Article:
40,000 bonus points and a huge range of valuable benefits – for a fee Read our full review

Run your own business?

We recommend Capital on Tap for limited companies. You earn 1 Avios per £1 which is impressive for a Visa card, along with a sign-up bonus worth 10,500 Avios.

Capital on Tap Business Rewards Visa

10,000 points bonus – plus an extra 500 points for our readers Read our full review

There are also generous bonuses on the two American Express Business cards, with the points converting at 1:1 into Avios. These cards are open to sole traders as well as limited companies.

American Express Business Platinum

40,000 points sign-up bonus and an annual £200 Amex Travel credit Read our full review

American Express Business Gold

20,000 points sign-up bonus and FREE for a year Read our full review

Click here to read our detailed summary of all UK credit cards which earn Avios. This includes both personal and small business cards.

Comments (42)

This article is closed to new comments. Feel free to ask your question in the HfP forums.

  • Save East Coast Rewards says:

    Out of interest is the company officially Avios Group Ltd or IAG Loyalty Ltd? I thought AGL became IAG Loyalty but some recentish developments like Wine Flyer still mention AGL in the T&Cs

    • daftboy says:

      From a look at their most recent accounts on Companies House it seems it’s “Avios Group (AGL) Limited (trading as IAG Loyalty)”

      Also from those accounts, which run to end Dec 21 (paraphrasing slightly): “The company achieved revenue for the year of £377m and a profit before taxation of £88.9m”…close to 25% profit margin in simple terms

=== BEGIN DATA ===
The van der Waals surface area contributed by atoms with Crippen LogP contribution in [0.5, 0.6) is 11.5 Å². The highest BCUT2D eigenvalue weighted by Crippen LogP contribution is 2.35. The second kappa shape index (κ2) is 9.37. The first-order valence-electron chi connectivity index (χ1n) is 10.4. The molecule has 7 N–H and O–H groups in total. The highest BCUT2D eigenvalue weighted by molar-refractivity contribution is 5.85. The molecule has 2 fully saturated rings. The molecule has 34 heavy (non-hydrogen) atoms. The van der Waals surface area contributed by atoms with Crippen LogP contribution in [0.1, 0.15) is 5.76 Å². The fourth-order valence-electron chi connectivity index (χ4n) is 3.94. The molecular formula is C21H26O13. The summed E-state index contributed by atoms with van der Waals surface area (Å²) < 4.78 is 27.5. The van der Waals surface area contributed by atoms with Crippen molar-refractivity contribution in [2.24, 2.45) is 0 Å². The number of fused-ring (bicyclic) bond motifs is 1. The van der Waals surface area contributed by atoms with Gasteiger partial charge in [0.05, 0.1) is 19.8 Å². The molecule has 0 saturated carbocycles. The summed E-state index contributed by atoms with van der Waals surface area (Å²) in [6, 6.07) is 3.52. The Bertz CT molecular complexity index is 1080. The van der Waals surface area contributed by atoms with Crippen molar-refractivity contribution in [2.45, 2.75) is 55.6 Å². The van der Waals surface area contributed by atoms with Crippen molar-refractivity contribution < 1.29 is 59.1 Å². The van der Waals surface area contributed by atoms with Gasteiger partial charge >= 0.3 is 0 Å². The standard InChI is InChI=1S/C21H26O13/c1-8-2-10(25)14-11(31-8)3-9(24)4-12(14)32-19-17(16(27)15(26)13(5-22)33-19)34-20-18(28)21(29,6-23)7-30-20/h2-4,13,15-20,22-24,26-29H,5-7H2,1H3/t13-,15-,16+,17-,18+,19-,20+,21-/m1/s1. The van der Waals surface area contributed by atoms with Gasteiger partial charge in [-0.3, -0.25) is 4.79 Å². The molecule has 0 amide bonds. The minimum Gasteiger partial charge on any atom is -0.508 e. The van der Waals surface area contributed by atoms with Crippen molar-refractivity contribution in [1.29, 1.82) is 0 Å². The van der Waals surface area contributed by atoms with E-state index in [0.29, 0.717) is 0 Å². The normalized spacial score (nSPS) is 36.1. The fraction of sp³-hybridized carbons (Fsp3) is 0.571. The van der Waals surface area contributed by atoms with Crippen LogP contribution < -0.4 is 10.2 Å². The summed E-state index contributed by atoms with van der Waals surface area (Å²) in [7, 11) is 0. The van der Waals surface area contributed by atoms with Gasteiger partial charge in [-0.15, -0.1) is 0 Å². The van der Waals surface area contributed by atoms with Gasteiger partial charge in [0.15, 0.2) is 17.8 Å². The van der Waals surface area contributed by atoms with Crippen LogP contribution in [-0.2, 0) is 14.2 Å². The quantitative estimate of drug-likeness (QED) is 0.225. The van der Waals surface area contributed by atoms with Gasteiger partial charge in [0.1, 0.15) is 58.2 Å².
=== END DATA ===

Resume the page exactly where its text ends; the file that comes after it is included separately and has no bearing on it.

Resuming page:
• Rob says:

        You need to be wary about the accounts. For a start, since BA accounts for the majority of Avios issued, the internal charge between BA and Avios (both to buy Avios and to buy redemption seats) is the single key determinant of profitability.

        The 2nd key factor is the breakage rate. They can easily add or remove 1% to the % of Avios not expected to be redeemed to increase or decrease profits as required.

        More obviously, ‘revenue’ is only recognised when points are redeemed. The sales line has no relation to sales in the accounting period, except to the extent that a £100m Avios sale to, say, Barclaycard could be split into a £20m fee and £80m of points, with the £20m being recognised now.

        • daftboy says:

          Good points all! And I realise of course that a lot of this is wooden dollars etc

  • Dwadda says:

    More Outbound availablity than Inbound? Why?????

    If you check reward flight finder you will see that there is much greater availablity outbound than Inbound (easily 10x greater). This is the case for N America and I believe other long haul destinations. How can this be?

    Is it possible that BAs reward seat availability guarantee only applies to outbound flights?

    It really is dissuading to use Avios for flights if you can’t fly home.